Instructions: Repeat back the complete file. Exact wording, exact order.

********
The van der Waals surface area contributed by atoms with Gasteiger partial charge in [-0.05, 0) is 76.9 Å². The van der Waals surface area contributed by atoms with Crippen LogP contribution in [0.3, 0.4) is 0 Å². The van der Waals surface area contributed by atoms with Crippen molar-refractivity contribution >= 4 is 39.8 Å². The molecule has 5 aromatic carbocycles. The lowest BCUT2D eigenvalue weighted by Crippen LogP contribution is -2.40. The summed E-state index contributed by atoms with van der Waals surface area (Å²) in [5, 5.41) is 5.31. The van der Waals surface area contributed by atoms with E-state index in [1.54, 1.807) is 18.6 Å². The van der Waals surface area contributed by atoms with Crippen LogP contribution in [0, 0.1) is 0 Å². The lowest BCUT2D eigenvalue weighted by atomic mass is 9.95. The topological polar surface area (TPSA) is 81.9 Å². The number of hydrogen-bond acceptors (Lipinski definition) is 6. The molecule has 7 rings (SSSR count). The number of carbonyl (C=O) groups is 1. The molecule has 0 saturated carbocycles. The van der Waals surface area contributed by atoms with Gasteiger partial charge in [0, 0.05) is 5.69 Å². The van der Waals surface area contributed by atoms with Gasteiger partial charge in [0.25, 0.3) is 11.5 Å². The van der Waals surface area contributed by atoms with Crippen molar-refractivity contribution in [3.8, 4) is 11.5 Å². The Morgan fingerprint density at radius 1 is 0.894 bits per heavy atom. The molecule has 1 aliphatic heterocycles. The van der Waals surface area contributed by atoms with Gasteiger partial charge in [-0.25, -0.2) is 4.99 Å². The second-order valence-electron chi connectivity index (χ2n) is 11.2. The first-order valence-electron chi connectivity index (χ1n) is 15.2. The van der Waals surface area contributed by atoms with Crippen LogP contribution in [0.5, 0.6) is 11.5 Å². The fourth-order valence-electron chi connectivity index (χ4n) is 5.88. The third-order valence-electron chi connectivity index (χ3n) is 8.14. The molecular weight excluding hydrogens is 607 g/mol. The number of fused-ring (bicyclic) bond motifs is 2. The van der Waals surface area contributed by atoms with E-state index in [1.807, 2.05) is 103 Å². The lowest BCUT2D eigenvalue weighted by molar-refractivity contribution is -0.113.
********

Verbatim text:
The van der Waals surface area contributed by atoms with Gasteiger partial charge in [-0.05, 0) is 76.9 Å². The van der Waals surface area contributed by atoms with Crippen LogP contribution in [0.3, 0.4) is 0 Å². The van der Waals surface area contributed by atoms with Crippen molar-refractivity contribution >= 4 is 39.8 Å². The molecule has 5 aromatic carbocycles. The lowest BCUT2D eigenvalue weighted by Crippen LogP contribution is -2.40. The summed E-state index contributed by atoms with van der Waals surface area (Å²) in [5, 5.41) is 5.31. The van der Waals surface area contributed by atoms with E-state index in [1.54, 1.807) is 18.6 Å². The van der Waals surface area contributed by atoms with Crippen LogP contribution in [0, 0.1) is 0 Å². The lowest BCUT2D eigenvalue weighted by atomic mass is 9.95. The topological polar surface area (TPSA) is 81.9 Å². The number of hydrogen-bond acceptors (Lipinski definition) is 6. The molecule has 7 rings (SSSR count). The number of carbonyl (C=O) groups is 1. The molecule has 0 saturated carbocycles. The van der Waals surface area contributed by atoms with Gasteiger partial charge in [0, 0.05) is 5.69 Å². The van der Waals surface area contributed by atoms with Gasteiger partial charge in [0.25, 0.3) is 11.5 Å². The van der Waals surface area contributed by atoms with Crippen molar-refractivity contribution in [3.8, 4) is 11.5 Å². The Morgan fingerprint density at radius 1 is 0.894 bits per heavy atom. The molecule has 1 aliphatic heterocycles. The van der Waals surface area contributed by atoms with Gasteiger partial charge in [-0.25, -0.2) is 4.99 Å². The second-order valence-electron chi connectivity index (χ2n) is 11.2. The first-order valence-electron chi connectivity index (χ1n) is 15.2. The van der Waals surface area contributed by atoms with Crippen LogP contribution in [0.5, 0.6) is 11.5 Å². The fourth-order valence-electron chi connectivity index (χ4n) is 5.88. The third-order valence-electron chi connectivity index (χ3n) is 8.14. The molecular weight excluding hydrogens is 607 g/mol. The number of fused-ring (bicyclic) bond motifs is 2. The van der Waals surface area contributed by atoms with E-state index in [1.807, 2.05) is 103 Å². The lowest BCUT2D eigenvalue weighted by molar-refractivity contribution is -0.113.